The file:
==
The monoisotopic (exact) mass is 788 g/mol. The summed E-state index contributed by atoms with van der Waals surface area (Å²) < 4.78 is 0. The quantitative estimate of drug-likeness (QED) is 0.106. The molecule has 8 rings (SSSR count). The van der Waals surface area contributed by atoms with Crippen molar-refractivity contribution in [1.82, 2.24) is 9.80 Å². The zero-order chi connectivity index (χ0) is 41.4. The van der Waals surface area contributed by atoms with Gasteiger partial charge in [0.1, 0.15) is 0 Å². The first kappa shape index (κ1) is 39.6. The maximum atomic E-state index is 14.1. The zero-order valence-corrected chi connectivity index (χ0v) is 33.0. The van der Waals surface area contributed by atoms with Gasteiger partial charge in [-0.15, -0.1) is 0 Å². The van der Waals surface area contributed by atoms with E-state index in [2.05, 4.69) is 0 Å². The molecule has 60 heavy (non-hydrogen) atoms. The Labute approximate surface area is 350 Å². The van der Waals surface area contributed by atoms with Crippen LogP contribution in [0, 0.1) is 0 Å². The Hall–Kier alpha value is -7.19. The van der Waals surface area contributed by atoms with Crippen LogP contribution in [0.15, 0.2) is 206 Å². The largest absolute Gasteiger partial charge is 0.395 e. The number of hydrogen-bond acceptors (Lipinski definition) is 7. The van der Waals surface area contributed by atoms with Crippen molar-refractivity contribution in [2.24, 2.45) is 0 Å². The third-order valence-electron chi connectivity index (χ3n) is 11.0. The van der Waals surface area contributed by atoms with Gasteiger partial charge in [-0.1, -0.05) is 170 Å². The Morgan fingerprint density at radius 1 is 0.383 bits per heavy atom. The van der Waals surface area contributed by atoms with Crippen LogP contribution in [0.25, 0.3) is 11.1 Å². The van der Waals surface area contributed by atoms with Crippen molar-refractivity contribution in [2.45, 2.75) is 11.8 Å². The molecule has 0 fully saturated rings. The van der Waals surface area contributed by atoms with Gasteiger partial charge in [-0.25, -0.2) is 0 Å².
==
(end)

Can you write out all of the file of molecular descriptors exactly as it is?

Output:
The monoisotopic (exact) mass is 788 g/mol. The summed E-state index contributed by atoms with van der Waals surface area (Å²) < 4.78 is 0. The quantitative estimate of drug-likeness (QED) is 0.106. The molecule has 8 rings (SSSR count). The van der Waals surface area contributed by atoms with Crippen molar-refractivity contribution in [1.82, 2.24) is 9.80 Å². The zero-order chi connectivity index (χ0) is 41.4. The van der Waals surface area contributed by atoms with Gasteiger partial charge in [0.1, 0.15) is 0 Å². The first kappa shape index (κ1) is 39.6. The maximum atomic E-state index is 14.1. The zero-order valence-corrected chi connectivity index (χ0v) is 33.0. The van der Waals surface area contributed by atoms with Gasteiger partial charge in [-0.15, -0.1) is 0 Å². The van der Waals surface area contributed by atoms with E-state index in [2.05, 4.69) is 0 Å². The molecule has 60 heavy (non-hydrogen) atoms. The Labute approximate surface area is 350 Å². The van der Waals surface area contributed by atoms with Crippen LogP contribution in [0, 0.1) is 0 Å². The Hall–Kier alpha value is -7.19. The van der Waals surface area contributed by atoms with Crippen LogP contribution in [0.15, 0.2) is 206 Å². The largest absolute Gasteiger partial charge is 0.395 e. The number of hydrogen-bond acceptors (Lipinski definition) is 7. The van der Waals surface area contributed by atoms with Crippen molar-refractivity contribution in [2.24, 2.45) is 0 Å². The third-order valence-electron chi connectivity index (χ3n) is 11.0. The van der Waals surface area contributed by atoms with Gasteiger partial charge in [-0.1, -0.05) is 170 Å². The Morgan fingerprint density at radius 1 is 0.383 bits per heavy atom. The van der Waals surface area contributed by atoms with Crippen LogP contribution in [0.25, 0.3) is 11.1 Å². The van der Waals surface area contributed by atoms with Crippen molar-refractivity contribution in [2.45, 2.75) is 11.8 Å². The molecule has 0 fully saturated rings. The van der Waals surface area contributed by atoms with Gasteiger partial charge in [-0.25, -0.2) is 0 Å².